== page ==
Three former officers from the Minneapolis Police Department were found guilty on February 24 as they were found to have deprived George Floyd of his civil rights. According to the federal jury of 4 men and 8 women, the ex-cops disregarded their basic training when they chose not to provide medical care when a colleague’s knee was placed on the neck of George Floyd, who was initially arrested under suspicion of using a fake 20 dollar bill. The former policemen were said to be showing deliberate indifference to Floyd’s medical needs during that time.

The jury also discovered the actions of the three ex-cops, Tou Thao, 36; J. Alexander Kueng, 28; and Thomas Lane, 38, caused Floyd’s untimely demise in the arrest made on May 25, 2020. This finding can alter the magnitude of their sentence.

Kueng and Thao were also convicted under charges of violating Floyd’s rights against the use of excessive force in an arrest when they failed to stop Derek Chauvin, the senior officer on-site, during the 9 minutes he was kneeling on Floyd’s neck. Chauvin, 45, was convicted for Floyd’s murder last year in a separate trial and was sentenced to over 22 years behind bars. It can be recalled that Chauvin was convicted of second-degree unintentional murder, third-degree murder, and second-degree manslaughter last 2021.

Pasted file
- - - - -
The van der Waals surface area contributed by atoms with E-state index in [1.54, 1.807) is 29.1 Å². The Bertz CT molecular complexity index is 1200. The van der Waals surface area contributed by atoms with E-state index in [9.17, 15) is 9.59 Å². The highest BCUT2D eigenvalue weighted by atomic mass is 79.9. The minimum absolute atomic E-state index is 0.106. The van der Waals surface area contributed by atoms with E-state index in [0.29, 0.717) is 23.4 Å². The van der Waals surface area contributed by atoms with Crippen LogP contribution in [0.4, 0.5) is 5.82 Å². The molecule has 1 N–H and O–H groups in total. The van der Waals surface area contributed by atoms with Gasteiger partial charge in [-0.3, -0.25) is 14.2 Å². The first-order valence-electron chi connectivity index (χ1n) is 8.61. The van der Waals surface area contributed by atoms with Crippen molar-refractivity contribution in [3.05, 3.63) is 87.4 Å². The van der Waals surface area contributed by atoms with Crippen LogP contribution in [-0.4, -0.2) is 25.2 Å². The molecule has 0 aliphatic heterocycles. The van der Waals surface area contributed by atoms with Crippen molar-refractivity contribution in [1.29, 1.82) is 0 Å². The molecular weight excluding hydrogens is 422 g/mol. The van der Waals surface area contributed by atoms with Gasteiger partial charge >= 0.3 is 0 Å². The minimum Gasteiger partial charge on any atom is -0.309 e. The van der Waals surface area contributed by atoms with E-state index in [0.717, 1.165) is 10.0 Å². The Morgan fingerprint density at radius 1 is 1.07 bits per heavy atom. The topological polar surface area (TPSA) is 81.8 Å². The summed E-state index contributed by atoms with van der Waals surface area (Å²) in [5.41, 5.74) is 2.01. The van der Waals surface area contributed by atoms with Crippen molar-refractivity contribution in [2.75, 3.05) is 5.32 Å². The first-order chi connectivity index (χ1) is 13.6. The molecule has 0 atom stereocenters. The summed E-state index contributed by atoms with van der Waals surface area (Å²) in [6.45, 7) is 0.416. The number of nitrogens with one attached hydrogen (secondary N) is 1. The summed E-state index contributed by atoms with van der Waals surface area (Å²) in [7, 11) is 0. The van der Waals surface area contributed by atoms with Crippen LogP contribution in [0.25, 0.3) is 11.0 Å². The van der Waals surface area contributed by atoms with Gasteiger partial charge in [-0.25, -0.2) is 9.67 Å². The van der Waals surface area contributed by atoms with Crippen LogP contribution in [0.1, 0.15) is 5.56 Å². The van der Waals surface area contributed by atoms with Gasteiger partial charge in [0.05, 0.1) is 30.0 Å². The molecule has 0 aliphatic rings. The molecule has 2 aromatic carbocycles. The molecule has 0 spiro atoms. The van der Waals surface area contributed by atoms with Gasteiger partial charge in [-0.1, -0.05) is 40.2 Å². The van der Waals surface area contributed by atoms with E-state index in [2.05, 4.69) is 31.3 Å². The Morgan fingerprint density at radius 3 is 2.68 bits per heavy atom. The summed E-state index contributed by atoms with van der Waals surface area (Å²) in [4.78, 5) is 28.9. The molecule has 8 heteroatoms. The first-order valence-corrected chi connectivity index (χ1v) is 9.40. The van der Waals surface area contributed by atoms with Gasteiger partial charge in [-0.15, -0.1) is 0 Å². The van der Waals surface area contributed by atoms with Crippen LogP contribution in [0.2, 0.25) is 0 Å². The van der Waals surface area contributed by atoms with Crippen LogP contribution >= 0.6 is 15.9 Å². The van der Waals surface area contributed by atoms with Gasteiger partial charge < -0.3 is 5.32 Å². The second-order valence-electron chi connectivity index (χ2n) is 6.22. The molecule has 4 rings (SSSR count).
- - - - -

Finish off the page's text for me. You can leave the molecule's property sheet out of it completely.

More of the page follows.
“This is just accountability,” said Philonise Floyd to the reporters after the verdict. “It could never be justice because I can never get my brother back,” she said.

The three remain free on bail as they await their sentencing hearing which is yet to have a date. Prosecutors have not yet disclosed the requested sentence, but it is safe to say that the men might face many years in prison.

“That’s historic for our country because oftentimes officers kill Black and brown men and women, and we get little to no consequences. A lot of times, we don’t even get charges, let alone convictions,” said George Floyd’s nephew, Brandon Williams.

In 2019, USA Today reported that in the previous decade some 85,000 police officers were charged with a variety of offenses for crimes committed both on and off duty including, assault and battery on members of the public, planting evidence, using their badges to harass women, perjury, theft, drug dealing, drunk driving, and spousal abuse.